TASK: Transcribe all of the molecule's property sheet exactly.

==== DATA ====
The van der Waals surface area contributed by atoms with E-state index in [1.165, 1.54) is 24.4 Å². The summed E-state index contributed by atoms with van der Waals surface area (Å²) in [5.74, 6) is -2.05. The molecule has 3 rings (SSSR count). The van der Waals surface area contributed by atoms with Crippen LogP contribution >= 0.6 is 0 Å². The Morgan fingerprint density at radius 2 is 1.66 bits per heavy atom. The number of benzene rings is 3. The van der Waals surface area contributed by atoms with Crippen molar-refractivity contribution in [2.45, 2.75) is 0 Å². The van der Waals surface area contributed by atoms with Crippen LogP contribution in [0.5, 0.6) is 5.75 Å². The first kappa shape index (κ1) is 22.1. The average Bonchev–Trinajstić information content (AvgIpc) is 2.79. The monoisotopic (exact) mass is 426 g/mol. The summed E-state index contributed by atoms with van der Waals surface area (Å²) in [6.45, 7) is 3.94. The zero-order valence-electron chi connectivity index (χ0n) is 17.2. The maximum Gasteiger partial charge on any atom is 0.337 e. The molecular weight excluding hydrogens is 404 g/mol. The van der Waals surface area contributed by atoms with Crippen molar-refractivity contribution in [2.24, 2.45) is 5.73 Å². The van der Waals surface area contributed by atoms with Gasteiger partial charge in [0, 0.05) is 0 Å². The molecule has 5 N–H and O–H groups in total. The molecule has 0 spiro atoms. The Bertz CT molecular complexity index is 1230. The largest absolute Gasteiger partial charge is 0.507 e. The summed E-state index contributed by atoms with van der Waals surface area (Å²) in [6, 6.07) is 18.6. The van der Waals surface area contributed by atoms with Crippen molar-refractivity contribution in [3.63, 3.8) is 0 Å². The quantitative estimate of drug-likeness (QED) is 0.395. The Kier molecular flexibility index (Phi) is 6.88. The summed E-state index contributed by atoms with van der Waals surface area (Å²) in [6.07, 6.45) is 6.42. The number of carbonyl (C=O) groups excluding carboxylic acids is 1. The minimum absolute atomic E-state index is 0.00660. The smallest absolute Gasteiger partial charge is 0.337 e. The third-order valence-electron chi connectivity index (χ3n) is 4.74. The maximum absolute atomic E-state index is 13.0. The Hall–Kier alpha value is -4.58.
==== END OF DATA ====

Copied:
The van der Waals surface area contributed by atoms with E-state index in [1.165, 1.54) is 24.4 Å². The summed E-state index contributed by atoms with van der Waals surface area (Å²) in [5.74, 6) is -2.05. The molecule has 3 rings (SSSR count). The van der Waals surface area contributed by atoms with Crippen LogP contribution >= 0.6 is 0 Å². The Morgan fingerprint density at radius 2 is 1.66 bits per heavy atom. The number of benzene rings is 3. The van der Waals surface area contributed by atoms with Crippen molar-refractivity contribution in [2.45, 2.75) is 0 Å². The van der Waals surface area contributed by atoms with Crippen LogP contribution in [0.5, 0.6) is 5.75 Å². The first kappa shape index (κ1) is 22.1. The average Bonchev–Trinajstić information content (AvgIpc) is 2.79. The monoisotopic (exact) mass is 426 g/mol. The summed E-state index contributed by atoms with van der Waals surface area (Å²) in [6.45, 7) is 3.94. The zero-order valence-electron chi connectivity index (χ0n) is 17.2. The maximum Gasteiger partial charge on any atom is 0.337 e. The molecular weight excluding hydrogens is 404 g/mol. The van der Waals surface area contributed by atoms with Crippen molar-refractivity contribution in [2.24, 2.45) is 5.73 Å². The van der Waals surface area contributed by atoms with Gasteiger partial charge in [0, 0.05) is 0 Å². The molecule has 5 N–H and O–H groups in total. The molecule has 0 spiro atoms. The Bertz CT molecular complexity index is 1230. The largest absolute Gasteiger partial charge is 0.507 e. The summed E-state index contributed by atoms with van der Waals surface area (Å²) in [6, 6.07) is 18.6. The van der Waals surface area contributed by atoms with Crippen molar-refractivity contribution in [3.63, 3.8) is 0 Å². The quantitative estimate of drug-likeness (QED) is 0.395. The Kier molecular flexibility index (Phi) is 6.88. The summed E-state index contributed by atoms with van der Waals surface area (Å²) in [6.07, 6.45) is 6.42. The number of carbonyl (C=O) groups excluding carboxylic acids is 1. The minimum absolute atomic E-state index is 0.00660. The smallest absolute Gasteiger partial charge is 0.337 e. The third-order valence-electron chi connectivity index (χ3n) is 4.74. The maximum absolute atomic E-state index is 13.0. The Hall–Kier alpha value is -4.58.